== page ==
After so much time in India, it seems I am turning Indian, but I’m not the only one. I see many expat friends changing the longer they stay in India. It’s the small things I catch myself doing or someone points out to me. It’s almost impossible to immerse yourself in a culture for a couple years and not change a little bit. A culture like India that is so strong and unchangeable, which means inevitably you yourself will change to fit in.
Disclaimer: No, I don’t actually think I’m turning Indian. This is just a fun post! Try not to take it too seriously ;)
22 Ways You Might Be Becoming Indian
1. You start doing “the head wobble”
The most obvious to the people around you will be “the head wobble”. If you’re doing this, you’ve let India in. Sometimes I do it on the phone and I forget they can’t see me answering. You don’t know exactly when the head wobble became your primary form of answering questions but to be honest, you kind of love it along with the “tsk” noise you probably make (combined with the angry head wobble) when someone pisses you off (I’m talking to YOU, internet company).
In case you’re unaware the head wobble can mean literally anything from yes, no, maybe, probably, or it’s not likely but we’ll see tomorrow… just with a little different facial expressions, speed, and angle! Here’s a video to help you decode. Although, they make a joke of it you can really decode once you see people do it enough.
2. You buy VERY local food
You don’t like to buy bread from anyone except the local bakers that send out boys on bikes. They come by ringing their bell, and you have your 18 rs ready to get 6 pao or poi for the next few days. You might know which shawarma stand is the best or which shop makes the best sweet lime soda. You definitely have a secret restaurant to get home-cooked Indian meals or hot soup when you’re sick. You can even text the owner and ask her to please send it to your house when you really can’t be bothered to leave home.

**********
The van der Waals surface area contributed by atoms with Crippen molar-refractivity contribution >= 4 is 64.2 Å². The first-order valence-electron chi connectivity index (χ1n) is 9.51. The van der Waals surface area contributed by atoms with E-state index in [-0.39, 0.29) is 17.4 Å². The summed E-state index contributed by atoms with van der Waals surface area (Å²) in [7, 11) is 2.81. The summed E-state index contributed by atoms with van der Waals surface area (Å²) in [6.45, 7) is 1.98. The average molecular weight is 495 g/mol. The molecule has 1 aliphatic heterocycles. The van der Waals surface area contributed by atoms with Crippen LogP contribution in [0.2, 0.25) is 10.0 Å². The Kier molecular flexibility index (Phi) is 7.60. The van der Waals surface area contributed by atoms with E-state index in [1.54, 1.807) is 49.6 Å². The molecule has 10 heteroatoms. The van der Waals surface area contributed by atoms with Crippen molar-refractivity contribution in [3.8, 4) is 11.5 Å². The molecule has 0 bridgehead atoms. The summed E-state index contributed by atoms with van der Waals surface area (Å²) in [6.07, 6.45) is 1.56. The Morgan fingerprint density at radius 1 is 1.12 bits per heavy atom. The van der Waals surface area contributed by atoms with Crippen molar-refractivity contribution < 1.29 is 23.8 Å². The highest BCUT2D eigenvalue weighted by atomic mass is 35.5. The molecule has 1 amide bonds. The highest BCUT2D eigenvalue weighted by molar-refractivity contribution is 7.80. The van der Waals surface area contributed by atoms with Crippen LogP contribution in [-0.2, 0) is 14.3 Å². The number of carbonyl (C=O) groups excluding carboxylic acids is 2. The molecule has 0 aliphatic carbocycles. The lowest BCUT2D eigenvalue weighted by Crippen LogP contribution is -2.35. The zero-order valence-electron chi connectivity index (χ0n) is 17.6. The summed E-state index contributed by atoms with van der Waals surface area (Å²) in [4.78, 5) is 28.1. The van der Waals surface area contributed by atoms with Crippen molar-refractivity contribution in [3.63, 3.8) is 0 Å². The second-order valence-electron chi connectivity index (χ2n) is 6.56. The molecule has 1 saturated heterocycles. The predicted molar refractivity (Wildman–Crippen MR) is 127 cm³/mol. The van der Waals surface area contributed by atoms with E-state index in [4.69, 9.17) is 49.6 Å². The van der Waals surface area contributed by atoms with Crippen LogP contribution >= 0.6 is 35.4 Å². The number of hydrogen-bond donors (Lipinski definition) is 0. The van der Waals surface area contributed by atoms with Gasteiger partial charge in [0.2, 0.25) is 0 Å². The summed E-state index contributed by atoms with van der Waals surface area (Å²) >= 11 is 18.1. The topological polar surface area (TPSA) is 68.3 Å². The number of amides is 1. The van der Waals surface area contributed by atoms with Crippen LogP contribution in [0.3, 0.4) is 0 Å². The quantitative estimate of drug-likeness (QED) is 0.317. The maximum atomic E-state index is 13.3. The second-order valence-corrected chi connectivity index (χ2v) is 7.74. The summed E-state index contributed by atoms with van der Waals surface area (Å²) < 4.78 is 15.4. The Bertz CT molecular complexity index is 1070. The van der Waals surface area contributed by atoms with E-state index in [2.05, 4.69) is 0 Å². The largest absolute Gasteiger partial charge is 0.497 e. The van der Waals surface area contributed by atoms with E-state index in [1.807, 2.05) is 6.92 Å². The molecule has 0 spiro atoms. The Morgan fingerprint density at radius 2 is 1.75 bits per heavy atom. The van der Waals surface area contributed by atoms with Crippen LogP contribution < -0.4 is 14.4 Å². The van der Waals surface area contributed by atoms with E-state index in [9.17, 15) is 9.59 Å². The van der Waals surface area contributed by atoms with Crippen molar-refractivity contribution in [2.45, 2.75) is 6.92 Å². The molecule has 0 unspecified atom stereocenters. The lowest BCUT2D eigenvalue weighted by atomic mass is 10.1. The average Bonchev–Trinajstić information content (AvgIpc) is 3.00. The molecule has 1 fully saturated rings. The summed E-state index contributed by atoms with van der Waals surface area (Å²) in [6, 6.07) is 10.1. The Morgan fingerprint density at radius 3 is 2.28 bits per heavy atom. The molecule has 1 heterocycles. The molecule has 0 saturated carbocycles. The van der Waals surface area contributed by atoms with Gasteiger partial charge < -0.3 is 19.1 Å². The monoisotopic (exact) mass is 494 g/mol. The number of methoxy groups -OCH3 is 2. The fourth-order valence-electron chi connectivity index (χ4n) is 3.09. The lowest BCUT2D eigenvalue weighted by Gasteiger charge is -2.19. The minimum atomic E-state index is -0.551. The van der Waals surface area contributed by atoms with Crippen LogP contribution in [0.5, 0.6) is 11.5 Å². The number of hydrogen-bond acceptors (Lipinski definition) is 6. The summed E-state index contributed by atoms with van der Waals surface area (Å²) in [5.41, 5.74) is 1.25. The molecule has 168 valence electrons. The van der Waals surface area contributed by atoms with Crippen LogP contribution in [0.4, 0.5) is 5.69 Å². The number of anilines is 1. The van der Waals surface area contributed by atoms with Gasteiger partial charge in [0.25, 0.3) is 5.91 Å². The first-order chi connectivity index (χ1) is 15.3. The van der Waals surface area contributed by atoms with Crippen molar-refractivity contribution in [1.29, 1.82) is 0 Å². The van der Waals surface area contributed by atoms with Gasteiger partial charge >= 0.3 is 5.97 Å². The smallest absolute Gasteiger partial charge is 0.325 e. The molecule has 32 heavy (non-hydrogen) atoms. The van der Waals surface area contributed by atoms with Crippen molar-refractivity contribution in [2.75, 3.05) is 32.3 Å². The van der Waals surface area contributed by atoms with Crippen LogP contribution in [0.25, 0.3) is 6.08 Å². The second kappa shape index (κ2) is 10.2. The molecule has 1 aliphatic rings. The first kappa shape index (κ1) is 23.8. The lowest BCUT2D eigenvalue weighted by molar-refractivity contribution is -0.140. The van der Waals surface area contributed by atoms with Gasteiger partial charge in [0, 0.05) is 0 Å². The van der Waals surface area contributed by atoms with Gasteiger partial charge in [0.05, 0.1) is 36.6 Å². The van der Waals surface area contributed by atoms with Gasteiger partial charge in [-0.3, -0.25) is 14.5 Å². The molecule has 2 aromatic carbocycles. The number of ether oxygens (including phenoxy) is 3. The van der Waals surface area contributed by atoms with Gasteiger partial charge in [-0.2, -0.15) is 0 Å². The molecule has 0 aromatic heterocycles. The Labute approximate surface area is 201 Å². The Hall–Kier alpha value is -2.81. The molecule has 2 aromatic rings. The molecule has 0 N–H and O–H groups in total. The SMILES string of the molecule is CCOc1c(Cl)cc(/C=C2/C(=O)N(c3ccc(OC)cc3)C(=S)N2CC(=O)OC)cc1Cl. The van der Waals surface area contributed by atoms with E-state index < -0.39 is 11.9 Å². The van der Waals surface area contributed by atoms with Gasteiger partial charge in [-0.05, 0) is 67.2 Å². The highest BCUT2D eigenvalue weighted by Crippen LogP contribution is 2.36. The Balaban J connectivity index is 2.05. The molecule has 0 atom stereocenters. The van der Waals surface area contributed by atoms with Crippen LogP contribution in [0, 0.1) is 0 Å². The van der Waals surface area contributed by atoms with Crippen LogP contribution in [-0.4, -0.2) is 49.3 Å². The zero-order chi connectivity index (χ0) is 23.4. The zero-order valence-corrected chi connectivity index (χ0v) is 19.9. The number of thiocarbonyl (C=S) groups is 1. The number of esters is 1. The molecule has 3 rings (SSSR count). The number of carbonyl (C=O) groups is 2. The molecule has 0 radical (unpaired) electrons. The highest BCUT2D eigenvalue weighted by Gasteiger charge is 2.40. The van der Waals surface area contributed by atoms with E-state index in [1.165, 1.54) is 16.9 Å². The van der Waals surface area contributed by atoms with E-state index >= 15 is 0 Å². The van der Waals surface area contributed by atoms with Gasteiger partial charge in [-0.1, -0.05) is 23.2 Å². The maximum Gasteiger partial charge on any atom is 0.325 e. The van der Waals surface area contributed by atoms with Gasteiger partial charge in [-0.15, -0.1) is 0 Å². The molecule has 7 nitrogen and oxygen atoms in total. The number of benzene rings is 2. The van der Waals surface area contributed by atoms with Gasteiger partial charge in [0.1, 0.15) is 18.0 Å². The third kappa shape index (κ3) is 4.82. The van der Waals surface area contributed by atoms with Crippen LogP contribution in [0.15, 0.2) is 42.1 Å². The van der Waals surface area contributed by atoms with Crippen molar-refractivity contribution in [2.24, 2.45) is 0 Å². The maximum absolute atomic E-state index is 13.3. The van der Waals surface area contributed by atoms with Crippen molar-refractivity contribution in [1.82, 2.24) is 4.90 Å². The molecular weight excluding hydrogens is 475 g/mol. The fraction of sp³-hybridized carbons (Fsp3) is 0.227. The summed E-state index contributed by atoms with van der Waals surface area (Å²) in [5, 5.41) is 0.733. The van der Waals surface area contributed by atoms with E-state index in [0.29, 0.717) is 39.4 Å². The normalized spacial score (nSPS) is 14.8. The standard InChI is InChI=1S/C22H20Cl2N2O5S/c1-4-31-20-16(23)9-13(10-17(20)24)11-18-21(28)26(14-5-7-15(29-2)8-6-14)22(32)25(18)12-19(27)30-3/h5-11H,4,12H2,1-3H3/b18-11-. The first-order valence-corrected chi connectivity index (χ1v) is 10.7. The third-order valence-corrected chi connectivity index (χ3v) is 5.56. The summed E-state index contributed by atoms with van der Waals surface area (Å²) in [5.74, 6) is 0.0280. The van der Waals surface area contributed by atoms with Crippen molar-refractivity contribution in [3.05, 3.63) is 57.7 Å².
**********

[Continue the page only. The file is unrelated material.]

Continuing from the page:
3. You have a friend and helper, you call him “babu”
You need help in India and your best buddy, who you call “Babu” per his request, can help you with just about anything. Sometimes in conversation your expat friend will say “Babu” and it will take a few minutes to realize you’re not talking about the same Babu. Now you know you have to say, “my babu… her babu” to differentiate.
My Babu is a taxi driver and helps me with tons in Goa. He seems to know all the answers.
Then there are “the boys”. Need the car washed, the carry-out dinner picked up, ran out of phone recharge, or ran out of milk while cooking? If it’s become second nature to pay someone to go take care of things like a true “middle class” Indian would, you’re slowly becoming Indian. It’s nothing to feel bad about as it keeps people making money!
4. Your bindi obsession
If you’re a girl you want to wear one every day all day, and if you’re a guy you love to see girls wearing them. Girls hate when they get sweaty and it comes off!
But you’re really out of control when you start having this problem: even though a packet costs about 20 cents, you stop just before putting on your “good blue one” and think, “no I should save that one for a special occasion!” What?! You’re insane. (Also, I hear they’re going out of style but I pray it isn’t true.)
clearly dressing Indian is not on this list
5. You don’t need toilet paper anymore
You think it’s nice for an added drying off, but totally not necessary anymore thanks to the sprayer. No more details needed here.
6. Your Hinglish comes naturally
Sometimes you write/speak in broken hindi-english when you’re trying to text or speak English only. Example: